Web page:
Results—Mean temperature increase was 1.2°C at the distal thermocouple and 6.6°C at the proximal thermocouple for group-NC1 teeth, 4.1°C at the distal thermocouple and 24.3°C at the proximal thermocouple for group-NC2 teeth, and 0.8°C at the distal thermocouple and –0.1°C at the proximal thermocouple for group-C2 teeth.

Conclusions and Clinical Relevance—In general, an increase of 5°C in human teeth is considered the maximum increase before there is permanent damage to tooth pulp. In group-NC2 teeth, temperature increased above this limit by several degrees, whereas in group-C2 teeth, there was little or no temperature increase. Our results suggest that major reduction of equine teeth by use of power instruments causes thermal changes that may cause irreversible pulp damage unless water cooling is used. (J Am Vet Med Assoc 2004;224:1128–1132)

Full access
in Journal of the American Veterinary Medical Association

Abstract

This article describes the core competencies recommended for inclusion in the veterinary curriculum for all veterinary graduates based on the American Association of Veterinary Medical Colleges Competency-Based Veterinary Education document. General practice companion animal veterinarians are frequently presented with patients having dental, oral, or maxillofacial pathology, and veterinary graduates will be relied upon for recommendations for the maintenance of oral health, including the prevention of periodontal disease, identification of endodontic disease, and knowledge of developmental defects. These recommendations should be made for all veterinary patients starting at a young age. These core competencies can apply to many companion species, but mainly are focused on the dog and cat.

Because periodontal disease is the most common abnormality observed in dogs and cats, the first key step is taking a few seconds during examination of every patient of any age presented for any reason to examine the oral cavity. Although dental, oral, and maxillofacial pathology is often diagnosed after imaging and evaluation under anesthesia, the first step is observation of dentition and gingivae during the conscious exam to assess periodontal health status. The physical exam of the oral cavity may reveal oral behavior (eg, observation of uncomplicated crown fractures due to chewing on hard objects), which will permit recommendations for enhanced prevention by daily oral hygiene or professional treatment.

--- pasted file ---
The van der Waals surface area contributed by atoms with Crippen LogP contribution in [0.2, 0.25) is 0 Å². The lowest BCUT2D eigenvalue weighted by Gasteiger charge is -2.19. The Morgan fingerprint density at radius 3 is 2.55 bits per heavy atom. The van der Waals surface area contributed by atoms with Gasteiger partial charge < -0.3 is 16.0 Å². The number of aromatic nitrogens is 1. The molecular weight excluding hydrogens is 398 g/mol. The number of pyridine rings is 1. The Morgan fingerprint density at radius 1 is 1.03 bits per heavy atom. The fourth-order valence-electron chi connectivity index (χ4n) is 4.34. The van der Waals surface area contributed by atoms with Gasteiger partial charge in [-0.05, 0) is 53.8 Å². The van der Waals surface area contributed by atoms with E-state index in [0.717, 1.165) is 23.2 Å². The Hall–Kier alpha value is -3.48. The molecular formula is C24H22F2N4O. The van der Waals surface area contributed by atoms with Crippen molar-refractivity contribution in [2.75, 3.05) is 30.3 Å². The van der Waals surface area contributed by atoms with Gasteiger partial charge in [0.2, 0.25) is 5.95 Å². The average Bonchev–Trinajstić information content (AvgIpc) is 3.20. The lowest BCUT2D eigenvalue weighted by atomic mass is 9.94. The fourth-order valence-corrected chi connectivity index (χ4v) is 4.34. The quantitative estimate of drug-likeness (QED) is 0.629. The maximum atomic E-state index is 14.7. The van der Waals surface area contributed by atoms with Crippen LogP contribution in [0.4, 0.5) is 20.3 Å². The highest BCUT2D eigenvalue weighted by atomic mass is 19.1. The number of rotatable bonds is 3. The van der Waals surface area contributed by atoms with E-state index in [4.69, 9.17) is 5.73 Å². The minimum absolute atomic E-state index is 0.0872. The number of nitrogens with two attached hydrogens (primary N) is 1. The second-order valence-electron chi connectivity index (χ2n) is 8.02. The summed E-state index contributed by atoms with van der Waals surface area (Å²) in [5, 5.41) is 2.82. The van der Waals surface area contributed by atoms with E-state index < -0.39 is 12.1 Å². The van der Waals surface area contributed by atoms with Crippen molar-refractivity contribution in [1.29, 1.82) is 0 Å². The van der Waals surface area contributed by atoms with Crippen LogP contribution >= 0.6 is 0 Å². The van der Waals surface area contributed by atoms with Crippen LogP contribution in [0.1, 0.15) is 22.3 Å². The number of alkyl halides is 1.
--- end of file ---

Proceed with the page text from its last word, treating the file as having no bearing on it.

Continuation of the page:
There are now many involved dental and surgical treatments available, some of which require specialist-level instrumentation and expertise. General practitioners should be able to competently perform the following immediately upon graduation from veterinary school:

  • For patients for whom the owner’s reason for the veterinary visit is not dental, oral, or maxillofacial disease, obtain a brief (1 or 2 questions) history of the oral health of the patient.

  • On lifting the lip of every patient, recognize presence or absence of accumulated dental plaque or calculus on the crowns of the teeth, presence or absence of gingival inflammation or ulceration, and presence or absence of other dental, oral, and maxillofacial pathology.

  • On anesthetized patients that have dental, oral, and maxillofacial pathology for which professional treatment is indicated, be able to obtain and interpret appropriately positioned and exposed dental radiographs.

  • When the presence of dental, oral, and maxillofacial pathology is recognized, determine whether each tooth present in the mouth does or does not require professional treatment beyond dental subgingival and supragingival scaling and polishing.

  • List the indications for tooth extraction, know indications for potential oral/dental treatments beyond subgingival and supragingival scaling and polishing or extraction, and determine whether the professional treatment that may be indicated, such as root canal treatment or mass resection of oral tissues, requires referral for specialist-level expertise and instrumentation.

  • Complete a thorough periodontal evaluation and therapy with periodontal probing, including professional subgingival and supragingival ultrasonic scaling with polishing under anesthesia.

  • Demonstrate the ability to extract teeth indicated for extraction, using gentle and appropriate techniques that will risk minimal injury to the jaws and oral soft tissues and reduce postoperative patient pain.

  • Provide appropriate postoperative care, including recognition of when postoperative analgesia and possibly antibiotic administration are indicated.

Open access